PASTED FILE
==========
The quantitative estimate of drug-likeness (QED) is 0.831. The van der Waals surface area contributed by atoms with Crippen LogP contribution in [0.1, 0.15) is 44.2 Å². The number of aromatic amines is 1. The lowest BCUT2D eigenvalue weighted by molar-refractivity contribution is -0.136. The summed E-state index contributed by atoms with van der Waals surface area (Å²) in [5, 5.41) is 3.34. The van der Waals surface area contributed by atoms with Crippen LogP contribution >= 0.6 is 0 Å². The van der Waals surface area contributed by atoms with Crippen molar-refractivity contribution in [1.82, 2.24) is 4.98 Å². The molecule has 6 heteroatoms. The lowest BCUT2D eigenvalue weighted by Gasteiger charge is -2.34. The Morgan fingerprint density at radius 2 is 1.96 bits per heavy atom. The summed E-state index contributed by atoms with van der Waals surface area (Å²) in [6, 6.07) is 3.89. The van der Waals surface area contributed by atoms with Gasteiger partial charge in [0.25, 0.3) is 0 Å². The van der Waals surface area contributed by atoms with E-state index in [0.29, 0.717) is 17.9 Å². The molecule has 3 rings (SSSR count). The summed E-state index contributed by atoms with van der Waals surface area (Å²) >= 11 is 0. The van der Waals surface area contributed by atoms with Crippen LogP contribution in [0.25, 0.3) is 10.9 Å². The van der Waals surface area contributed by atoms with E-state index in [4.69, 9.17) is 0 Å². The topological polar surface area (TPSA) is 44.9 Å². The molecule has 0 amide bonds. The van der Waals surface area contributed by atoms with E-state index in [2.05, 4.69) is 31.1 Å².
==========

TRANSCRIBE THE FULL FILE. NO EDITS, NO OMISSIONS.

The quantitative estimate of drug-likeness (QED) is 0.831. The van der Waals surface area contributed by atoms with Crippen LogP contribution in [0.1, 0.15) is 44.2 Å². The number of aromatic amines is 1. The lowest BCUT2D eigenvalue weighted by molar-refractivity contribution is -0.136. The summed E-state index contributed by atoms with van der Waals surface area (Å²) in [5, 5.41) is 3.34. The van der Waals surface area contributed by atoms with Crippen LogP contribution >= 0.6 is 0 Å². The van der Waals surface area contributed by atoms with Crippen molar-refractivity contribution in [1.82, 2.24) is 4.98 Å². The molecule has 6 heteroatoms. The lowest BCUT2D eigenvalue weighted by Gasteiger charge is -2.34. The Morgan fingerprint density at radius 2 is 1.96 bits per heavy atom. The summed E-state index contributed by atoms with van der Waals surface area (Å²) in [6, 6.07) is 3.89. The van der Waals surface area contributed by atoms with Gasteiger partial charge in [0.25, 0.3) is 0 Å². The van der Waals surface area contributed by atoms with E-state index in [0.29, 0.717) is 17.9 Å². The molecule has 3 rings (SSSR count). The summed E-state index contributed by atoms with van der Waals surface area (Å²) >= 11 is 0. The van der Waals surface area contributed by atoms with Crippen LogP contribution in [0.25, 0.3) is 10.9 Å². The van der Waals surface area contributed by atoms with E-state index in [4.69, 9.17) is 0 Å². The topological polar surface area (TPSA) is 44.9 Å². The molecule has 0 amide bonds. The van der Waals surface area contributed by atoms with E-state index in [2.05, 4.69) is 31.1 Å².